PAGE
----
Inflation: An Upside for Investors?

Third quarter statistics for 2012, and projections for the next five years, reflect the impact of inflation on consumer life in the US. With inflation rates hovering at 2 to 3 percent, virtually everyone feels the impact of a dollar that doesn’t go as far as it used to. There’s no real upside to inflation – or is there? In the world of rental income property investing, inflation can be a very positive thing.

According to Jason Hartman, inflation redistributes wealth in numerous ways, but particularly from lenders to borrowers, and reduces the value of debt. That’s why

it’s a sounder investing strategy to keep properties refinanced rather than paying off mortgages and owning them free and clear.

It’s been said that owning real estate free and clear is the ultimate hedge against inflation because equity represents security. But within the framework of Jason Hartman’s investing strategies, debt is a tool that can be used creatively to protect an investor’s income flow from mortgaged properties and offer some safeguards against the hazards associated with equity.

Equity from properties that are completely mortgage-free is vulnerable to the effects of inflation without any of its benefits. That means that a mortgage with rates fixed for thirty years is safer than owning properties outright – the mortgage is a hedge against income loss, and inflation reduces the value of the debt itself over time.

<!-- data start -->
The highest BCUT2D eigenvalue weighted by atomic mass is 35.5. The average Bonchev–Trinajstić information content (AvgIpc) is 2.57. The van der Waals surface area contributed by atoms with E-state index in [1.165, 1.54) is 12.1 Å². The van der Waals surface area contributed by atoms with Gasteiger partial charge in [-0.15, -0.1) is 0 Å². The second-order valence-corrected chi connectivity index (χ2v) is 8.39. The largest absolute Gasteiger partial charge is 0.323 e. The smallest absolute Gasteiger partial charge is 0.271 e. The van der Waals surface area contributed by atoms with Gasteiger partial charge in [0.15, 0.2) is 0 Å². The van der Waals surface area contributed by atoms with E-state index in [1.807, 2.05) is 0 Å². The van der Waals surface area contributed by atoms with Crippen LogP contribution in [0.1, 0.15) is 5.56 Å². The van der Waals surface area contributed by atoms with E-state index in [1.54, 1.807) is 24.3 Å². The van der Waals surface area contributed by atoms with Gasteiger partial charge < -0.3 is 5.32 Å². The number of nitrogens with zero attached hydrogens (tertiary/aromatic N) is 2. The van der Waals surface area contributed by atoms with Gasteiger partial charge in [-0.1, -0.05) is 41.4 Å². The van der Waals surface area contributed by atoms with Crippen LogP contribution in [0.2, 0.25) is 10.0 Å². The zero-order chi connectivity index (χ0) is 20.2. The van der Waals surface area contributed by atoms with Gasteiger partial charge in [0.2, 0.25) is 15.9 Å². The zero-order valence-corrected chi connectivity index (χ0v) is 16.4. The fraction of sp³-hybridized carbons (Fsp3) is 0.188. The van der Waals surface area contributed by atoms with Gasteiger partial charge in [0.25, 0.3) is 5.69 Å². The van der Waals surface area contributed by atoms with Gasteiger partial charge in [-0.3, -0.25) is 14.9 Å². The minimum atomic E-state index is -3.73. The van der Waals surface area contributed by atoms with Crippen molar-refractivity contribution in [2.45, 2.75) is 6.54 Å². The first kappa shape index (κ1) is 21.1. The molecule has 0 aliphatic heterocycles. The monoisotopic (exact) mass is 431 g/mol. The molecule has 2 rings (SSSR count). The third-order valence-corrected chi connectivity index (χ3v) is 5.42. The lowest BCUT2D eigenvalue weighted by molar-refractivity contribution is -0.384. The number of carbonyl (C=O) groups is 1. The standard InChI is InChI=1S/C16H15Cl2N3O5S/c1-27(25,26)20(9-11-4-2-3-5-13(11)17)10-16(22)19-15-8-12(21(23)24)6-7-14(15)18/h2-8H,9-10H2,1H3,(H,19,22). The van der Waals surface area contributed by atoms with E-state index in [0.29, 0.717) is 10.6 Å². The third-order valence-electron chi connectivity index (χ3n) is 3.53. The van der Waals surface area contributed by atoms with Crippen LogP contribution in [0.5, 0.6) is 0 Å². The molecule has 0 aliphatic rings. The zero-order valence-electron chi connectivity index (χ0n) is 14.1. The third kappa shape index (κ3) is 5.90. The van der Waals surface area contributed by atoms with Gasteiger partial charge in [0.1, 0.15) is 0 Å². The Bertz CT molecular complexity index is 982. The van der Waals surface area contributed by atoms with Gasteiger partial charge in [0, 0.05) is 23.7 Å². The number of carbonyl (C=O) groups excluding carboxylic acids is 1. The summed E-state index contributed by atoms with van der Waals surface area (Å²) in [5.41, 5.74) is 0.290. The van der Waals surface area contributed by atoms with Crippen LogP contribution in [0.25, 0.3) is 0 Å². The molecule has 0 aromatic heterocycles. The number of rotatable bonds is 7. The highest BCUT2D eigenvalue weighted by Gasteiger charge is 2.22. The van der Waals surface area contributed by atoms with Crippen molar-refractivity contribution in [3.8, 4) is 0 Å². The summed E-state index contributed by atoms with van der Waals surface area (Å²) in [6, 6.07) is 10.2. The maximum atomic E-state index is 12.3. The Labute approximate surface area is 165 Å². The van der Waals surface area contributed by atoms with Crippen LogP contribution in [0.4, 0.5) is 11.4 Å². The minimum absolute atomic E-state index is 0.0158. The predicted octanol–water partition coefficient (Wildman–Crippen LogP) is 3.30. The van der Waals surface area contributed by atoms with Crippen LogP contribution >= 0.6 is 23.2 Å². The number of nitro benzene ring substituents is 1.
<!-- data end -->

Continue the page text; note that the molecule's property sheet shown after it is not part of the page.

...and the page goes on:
The return on investment, or ROI, for income properties, might also be called “return on inflation.” The

ROI, so important in property investing, is derived from a set of factors including appreciation of the assets, cash flow, tax benefits and principal reduction – which is actually aided by inflation. As the value of the dollar shrinks, so too does the “real” value of a mortgage debt.

Inflation’s benefits for income property investors hinges on the difference between nominal and real value. As the value of the dollar goes down, with less buying power than before, so too does the debt it represents. As an example, under 10% inflation, a mortgage nominally worth $1 million would actually be worth $900,000 – a reduction in the value of that million-dollar mortgage of $100,000.

Combined with the ongoing income from tenant rents, which also contribute to paying down debt, inflation reduces the “value” of mortgage debt. And maintaining mortgage debt is the key to successful real estate investment, allowing investors to reap the tax and cash flow benefits of property ownership without a loss of their own assets.

Inflation touches every aspect of consumer life. For many people, the fact that a dollar doesn’t seem to buy a dollar’s worth of goods during periods of inflation means financial hardship. But for investors in income property, rising inflation rates mean a reduction in the real value of mortgage debt – a reduction in loan principal that helps to maximize the return on their investment and offer a hedge against losses. (Top image: Flickr/shawncampbell)

The American Monetary Association Team

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